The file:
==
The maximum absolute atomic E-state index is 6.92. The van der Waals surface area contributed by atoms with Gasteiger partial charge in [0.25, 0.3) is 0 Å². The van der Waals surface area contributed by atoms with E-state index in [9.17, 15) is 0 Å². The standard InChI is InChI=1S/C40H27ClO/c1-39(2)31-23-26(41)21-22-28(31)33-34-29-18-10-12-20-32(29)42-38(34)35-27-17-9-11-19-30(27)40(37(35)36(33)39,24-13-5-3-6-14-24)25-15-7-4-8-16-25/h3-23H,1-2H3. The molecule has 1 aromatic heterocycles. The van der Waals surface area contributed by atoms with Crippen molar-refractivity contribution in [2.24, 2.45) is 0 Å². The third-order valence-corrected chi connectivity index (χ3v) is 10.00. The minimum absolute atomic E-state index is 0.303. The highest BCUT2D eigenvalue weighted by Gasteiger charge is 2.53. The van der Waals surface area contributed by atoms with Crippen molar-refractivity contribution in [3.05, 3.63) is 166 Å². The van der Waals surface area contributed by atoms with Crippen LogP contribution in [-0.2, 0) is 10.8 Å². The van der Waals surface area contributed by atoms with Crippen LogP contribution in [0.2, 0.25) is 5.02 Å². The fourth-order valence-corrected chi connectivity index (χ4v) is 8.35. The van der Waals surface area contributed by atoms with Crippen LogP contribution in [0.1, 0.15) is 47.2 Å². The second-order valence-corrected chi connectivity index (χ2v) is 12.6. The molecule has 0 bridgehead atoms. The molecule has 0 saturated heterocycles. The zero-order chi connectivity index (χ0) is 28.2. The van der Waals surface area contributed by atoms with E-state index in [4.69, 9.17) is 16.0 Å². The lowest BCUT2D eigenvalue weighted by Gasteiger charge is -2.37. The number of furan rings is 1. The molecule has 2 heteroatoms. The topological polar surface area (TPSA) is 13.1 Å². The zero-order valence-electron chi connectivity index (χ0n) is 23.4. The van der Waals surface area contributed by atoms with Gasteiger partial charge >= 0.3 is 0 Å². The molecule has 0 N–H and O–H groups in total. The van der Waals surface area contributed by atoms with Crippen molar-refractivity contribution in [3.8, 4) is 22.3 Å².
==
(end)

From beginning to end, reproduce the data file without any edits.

The maximum absolute atomic E-state index is 6.92. The van der Waals surface area contributed by atoms with Gasteiger partial charge in [0.25, 0.3) is 0 Å². The van der Waals surface area contributed by atoms with E-state index in [9.17, 15) is 0 Å². The standard InChI is InChI=1S/C40H27ClO/c1-39(2)31-23-26(41)21-22-28(31)33-34-29-18-10-12-20-32(29)42-38(34)35-27-17-9-11-19-30(27)40(37(35)36(33)39,24-13-5-3-6-14-24)25-15-7-4-8-16-25/h3-23H,1-2H3. The molecule has 1 aromatic heterocycles. The van der Waals surface area contributed by atoms with Crippen molar-refractivity contribution in [2.24, 2.45) is 0 Å². The third-order valence-corrected chi connectivity index (χ3v) is 10.00. The minimum absolute atomic E-state index is 0.303. The highest BCUT2D eigenvalue weighted by Gasteiger charge is 2.53. The van der Waals surface area contributed by atoms with Crippen molar-refractivity contribution in [3.05, 3.63) is 166 Å². The van der Waals surface area contributed by atoms with Crippen LogP contribution in [-0.2, 0) is 10.8 Å². The van der Waals surface area contributed by atoms with Crippen LogP contribution in [0.2, 0.25) is 5.02 Å². The fourth-order valence-corrected chi connectivity index (χ4v) is 8.35. The van der Waals surface area contributed by atoms with Crippen LogP contribution in [0.1, 0.15) is 47.2 Å². The second-order valence-corrected chi connectivity index (χ2v) is 12.6. The molecule has 0 bridgehead atoms. The molecule has 0 saturated heterocycles. The zero-order chi connectivity index (χ0) is 28.2. The van der Waals surface area contributed by atoms with E-state index in [4.69, 9.17) is 16.0 Å². The lowest BCUT2D eigenvalue weighted by Gasteiger charge is -2.37. The number of furan rings is 1. The molecule has 2 heteroatoms. The topological polar surface area (TPSA) is 13.1 Å². The zero-order valence-electron chi connectivity index (χ0n) is 23.4. The van der Waals surface area contributed by atoms with Gasteiger partial charge >= 0.3 is 0 Å². The molecule has 0 N–H and O–H groups in total. The van der Waals surface area contributed by atoms with Crippen molar-refractivity contribution in [3.8, 4) is 22.3 Å².